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U.J.A. National Conference Proclaims 1960 Drive; Raised $69,300,000 in 1959

December 14, 1959
See Original Daily Bulletin From This Date

A total of $69,300,000 in cash has been raised to date by the United Jewish Appeal in 1959, it was announced today at the closing session of the UJA’s three-day Annual National Conference at the Statler-Hilton hotel, attended by 1,500 American Jewish community leaders from all parts of the nation.

The announcement came as delegates to the Conference presented checks representing millions of dollars in community contributions, at the closing session, elected officers for the forthcoming year, and set plans for carrying out the 1960 campaign effort.

The cash total announced at today’s session represents proceeds on both the UJA’s regular drive, and the UJA Special Fund, undertaken in 1959 to cope with an immigration emergency occurring in the early part of the year. At an earlier session of the Conference, delegates voted to seek a similar additional fund in 1960, over and above the regular campaign, in order to speed up the lagging processes of integration in behalf of 350,000 unabsorbed immigrants in Israel.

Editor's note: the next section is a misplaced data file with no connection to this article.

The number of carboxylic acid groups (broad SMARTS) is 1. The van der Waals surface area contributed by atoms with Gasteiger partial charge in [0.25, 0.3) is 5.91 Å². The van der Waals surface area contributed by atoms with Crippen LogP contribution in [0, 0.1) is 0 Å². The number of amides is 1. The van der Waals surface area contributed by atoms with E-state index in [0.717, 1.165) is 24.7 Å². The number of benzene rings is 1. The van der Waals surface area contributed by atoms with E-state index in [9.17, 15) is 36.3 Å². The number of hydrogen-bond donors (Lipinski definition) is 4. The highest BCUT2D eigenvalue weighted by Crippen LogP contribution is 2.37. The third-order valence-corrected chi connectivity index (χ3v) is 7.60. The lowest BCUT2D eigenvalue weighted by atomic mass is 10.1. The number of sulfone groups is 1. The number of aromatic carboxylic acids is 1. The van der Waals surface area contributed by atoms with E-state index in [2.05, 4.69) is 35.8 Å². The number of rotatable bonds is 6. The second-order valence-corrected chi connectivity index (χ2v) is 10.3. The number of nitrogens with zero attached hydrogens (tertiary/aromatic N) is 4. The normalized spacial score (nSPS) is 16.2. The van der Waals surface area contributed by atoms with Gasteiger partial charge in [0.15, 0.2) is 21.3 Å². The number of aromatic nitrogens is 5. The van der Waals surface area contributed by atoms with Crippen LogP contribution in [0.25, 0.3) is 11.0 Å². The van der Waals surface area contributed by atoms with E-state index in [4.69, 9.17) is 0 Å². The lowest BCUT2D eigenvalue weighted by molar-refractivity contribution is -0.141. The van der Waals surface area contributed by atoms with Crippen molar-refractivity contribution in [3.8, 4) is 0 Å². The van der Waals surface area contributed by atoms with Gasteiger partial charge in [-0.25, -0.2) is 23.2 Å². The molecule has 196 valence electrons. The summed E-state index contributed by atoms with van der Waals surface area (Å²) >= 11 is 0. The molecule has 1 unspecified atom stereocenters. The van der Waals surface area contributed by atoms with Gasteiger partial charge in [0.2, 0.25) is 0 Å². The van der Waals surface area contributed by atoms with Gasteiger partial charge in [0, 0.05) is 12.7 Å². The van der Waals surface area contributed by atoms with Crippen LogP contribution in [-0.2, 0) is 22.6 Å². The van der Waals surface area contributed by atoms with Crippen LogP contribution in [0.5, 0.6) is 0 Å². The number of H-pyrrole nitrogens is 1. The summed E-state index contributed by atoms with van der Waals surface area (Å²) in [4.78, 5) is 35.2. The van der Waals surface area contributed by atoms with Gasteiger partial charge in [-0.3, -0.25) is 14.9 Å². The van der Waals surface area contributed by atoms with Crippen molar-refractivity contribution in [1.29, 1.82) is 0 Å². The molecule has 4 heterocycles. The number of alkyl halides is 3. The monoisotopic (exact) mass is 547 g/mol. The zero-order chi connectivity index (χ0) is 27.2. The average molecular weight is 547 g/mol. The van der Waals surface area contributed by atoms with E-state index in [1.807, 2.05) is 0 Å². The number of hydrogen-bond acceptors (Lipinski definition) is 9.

At today’s session, delegates re-elected Morris W. Berinstein, philanthropist and business leader, to his third successive term as UJA general chairman, to lead its 22nd yearly campaign. The delegates also elected Sol Luckman, of Cincinnati, as UJA honorary national chairman, Fred Forman, of Rochester, and Philip M. Klutznick, of Chicago, as UJA national chairmen, and Melvin Dubinsky, of St. Louis, as chairman of the National Campaign Cabinet.

The Conference passed a resolution calling on communities throughout the country to undertake to organize their local campaigns early. The formal fund-raising on a national scale will commence at a National Inaugural Conference of the UJA to be held in Miami on February 7.


Former Senator Herbert H. Lehman, addressing the delegates said that “the United Jewish Appeal has come to be synonymous with our concern for freedom, peace and humanitarianism as Americans and Jews.” He urged American Jews to give fullest support to the UJA.

Senator Lehman, who participated in the beginnings of the United Jewish Appeal more than two decades ago when it was formed to help rescue Jews threatened by the rise of Nazism, said that he had “known the UJA from the time it was a mere idea–a dream. The UJA has since developed into “an organization whose purpose involves nearly the whole of American Jewry,” he declared. He praised Israel’s acceptance of nearly a million refugees in 11 years. “Israel looms large in the deliberations of American Jews because it stands today as the one oasis in the vast desert of world indifference to the plight of refugees,” he said.

Mr. Berinstein, UJA general chairman who summarized the work of the United Jewish Appeal in 1959, noted that in the year just completed the UJA, through its beneficiary agencies, had helped a total of 600,000 persons of whom 391,000 were in Israel, 105,000 in Moslem countries, 57,000 in Europe, 5,000 in the United States and 5,000 others in various other countries around the world. Mr. Berinstein added that some 37,000 other persons had received relief in transit.